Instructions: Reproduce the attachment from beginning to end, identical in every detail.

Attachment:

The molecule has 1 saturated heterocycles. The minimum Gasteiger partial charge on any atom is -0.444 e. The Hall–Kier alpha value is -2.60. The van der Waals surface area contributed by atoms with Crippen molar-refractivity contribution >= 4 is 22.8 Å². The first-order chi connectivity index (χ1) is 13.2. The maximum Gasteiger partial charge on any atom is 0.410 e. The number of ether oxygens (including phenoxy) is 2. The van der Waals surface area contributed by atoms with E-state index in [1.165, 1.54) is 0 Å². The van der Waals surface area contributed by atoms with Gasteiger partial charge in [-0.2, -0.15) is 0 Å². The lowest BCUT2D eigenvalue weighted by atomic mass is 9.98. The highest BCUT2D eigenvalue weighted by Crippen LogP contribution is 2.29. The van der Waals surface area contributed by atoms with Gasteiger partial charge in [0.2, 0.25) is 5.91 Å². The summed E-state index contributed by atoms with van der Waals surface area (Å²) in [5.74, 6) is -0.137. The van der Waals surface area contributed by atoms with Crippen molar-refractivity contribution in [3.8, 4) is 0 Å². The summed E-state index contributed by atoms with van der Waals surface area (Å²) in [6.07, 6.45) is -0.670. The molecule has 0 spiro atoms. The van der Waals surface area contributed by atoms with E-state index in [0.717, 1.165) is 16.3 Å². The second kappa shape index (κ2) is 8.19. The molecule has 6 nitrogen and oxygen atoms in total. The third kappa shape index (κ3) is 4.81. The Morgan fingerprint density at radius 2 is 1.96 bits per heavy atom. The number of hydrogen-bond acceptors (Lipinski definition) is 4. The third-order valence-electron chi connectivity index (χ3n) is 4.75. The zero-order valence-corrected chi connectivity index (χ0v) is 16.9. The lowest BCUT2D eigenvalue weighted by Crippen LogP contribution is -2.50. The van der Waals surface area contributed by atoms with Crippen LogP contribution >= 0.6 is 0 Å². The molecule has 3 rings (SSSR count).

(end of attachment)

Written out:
The molecule has 1 saturated heterocycles. The minimum Gasteiger partial charge on any atom is -0.444 e. The Hall–Kier alpha value is -2.60. The van der Waals surface area contributed by atoms with Crippen molar-refractivity contribution >= 4 is 22.8 Å². The first-order chi connectivity index (χ1) is 13.2. The maximum Gasteiger partial charge on any atom is 0.410 e. The number of ether oxygens (including phenoxy) is 2. The van der Waals surface area contributed by atoms with E-state index in [1.165, 1.54) is 0 Å². The van der Waals surface area contributed by atoms with Gasteiger partial charge in [-0.2, -0.15) is 0 Å². The lowest BCUT2D eigenvalue weighted by atomic mass is 9.98. The highest BCUT2D eigenvalue weighted by Crippen LogP contribution is 2.29. The van der Waals surface area contributed by atoms with Gasteiger partial charge in [0.2, 0.25) is 5.91 Å². The summed E-state index contributed by atoms with van der Waals surface area (Å²) in [5.74, 6) is -0.137. The van der Waals surface area contributed by atoms with Crippen molar-refractivity contribution in [3.8, 4) is 0 Å². The summed E-state index contributed by atoms with van der Waals surface area (Å²) in [6.07, 6.45) is -0.670. The molecule has 0 spiro atoms. The van der Waals surface area contributed by atoms with E-state index in [0.717, 1.165) is 16.3 Å². The second kappa shape index (κ2) is 8.19. The molecule has 6 nitrogen and oxygen atoms in total. The third kappa shape index (κ3) is 4.81. The Morgan fingerprint density at radius 2 is 1.96 bits per heavy atom. The number of hydrogen-bond acceptors (Lipinski definition) is 4. The third-order valence-electron chi connectivity index (χ3n) is 4.75. The zero-order valence-corrected chi connectivity index (χ0v) is 16.9. The lowest BCUT2D eigenvalue weighted by Crippen LogP contribution is -2.50. The van der Waals surface area contributed by atoms with Crippen LogP contribution >= 0.6 is 0 Å². The molecule has 3 rings (SSSR count).